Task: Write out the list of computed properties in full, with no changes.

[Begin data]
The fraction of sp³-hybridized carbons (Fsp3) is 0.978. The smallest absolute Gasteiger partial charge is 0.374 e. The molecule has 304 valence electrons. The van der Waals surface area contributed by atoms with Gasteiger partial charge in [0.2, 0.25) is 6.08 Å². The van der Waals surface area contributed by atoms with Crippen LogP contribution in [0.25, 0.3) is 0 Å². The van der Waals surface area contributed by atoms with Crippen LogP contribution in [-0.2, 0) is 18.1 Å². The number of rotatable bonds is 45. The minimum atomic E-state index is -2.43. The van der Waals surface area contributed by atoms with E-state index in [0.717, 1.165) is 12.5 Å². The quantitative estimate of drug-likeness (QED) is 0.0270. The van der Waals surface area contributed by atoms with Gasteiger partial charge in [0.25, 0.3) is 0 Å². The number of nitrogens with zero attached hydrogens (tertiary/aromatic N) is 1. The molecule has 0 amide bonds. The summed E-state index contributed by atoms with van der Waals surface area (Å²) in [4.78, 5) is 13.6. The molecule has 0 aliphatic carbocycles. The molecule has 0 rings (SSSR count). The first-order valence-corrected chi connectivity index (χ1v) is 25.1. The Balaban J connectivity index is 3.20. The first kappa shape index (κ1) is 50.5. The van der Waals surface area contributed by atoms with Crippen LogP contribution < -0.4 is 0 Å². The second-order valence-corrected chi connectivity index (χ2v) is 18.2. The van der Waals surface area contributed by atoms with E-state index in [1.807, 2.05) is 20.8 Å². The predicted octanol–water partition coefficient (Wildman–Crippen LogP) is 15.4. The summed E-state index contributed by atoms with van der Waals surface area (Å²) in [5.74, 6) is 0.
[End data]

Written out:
The fraction of sp³-hybridized carbons (Fsp3) is 0.978. The smallest absolute Gasteiger partial charge is 0.374 e. The molecule has 304 valence electrons. The van der Waals surface area contributed by atoms with Gasteiger partial charge in [0.2, 0.25) is 6.08 Å². The van der Waals surface area contributed by atoms with Crippen LogP contribution in [0.25, 0.3) is 0 Å². The van der Waals surface area contributed by atoms with Crippen LogP contribution in [-0.2, 0) is 18.1 Å². The number of rotatable bonds is 45. The minimum atomic E-state index is -2.43. The van der Waals surface area contributed by atoms with E-state index in [0.717, 1.165) is 12.5 Å². The quantitative estimate of drug-likeness (QED) is 0.0270. The van der Waals surface area contributed by atoms with Gasteiger partial charge in [0.25, 0.3) is 0 Å². The number of nitrogens with zero attached hydrogens (tertiary/aromatic N) is 1. The molecule has 0 amide bonds. The summed E-state index contributed by atoms with van der Waals surface area (Å²) in [4.78, 5) is 13.6. The molecule has 0 aliphatic carbocycles. The molecule has 0 rings (SSSR count). The first-order valence-corrected chi connectivity index (χ1v) is 25.1. The Balaban J connectivity index is 3.20. The first kappa shape index (κ1) is 50.5. The van der Waals surface area contributed by atoms with Crippen LogP contribution < -0.4 is 0 Å². The second-order valence-corrected chi connectivity index (χ2v) is 18.2. The van der Waals surface area contributed by atoms with E-state index in [1.807, 2.05) is 20.8 Å². The predicted octanol–water partition coefficient (Wildman–Crippen LogP) is 15.4. The summed E-state index contributed by atoms with van der Waals surface area (Å²) in [5.74, 6) is 0.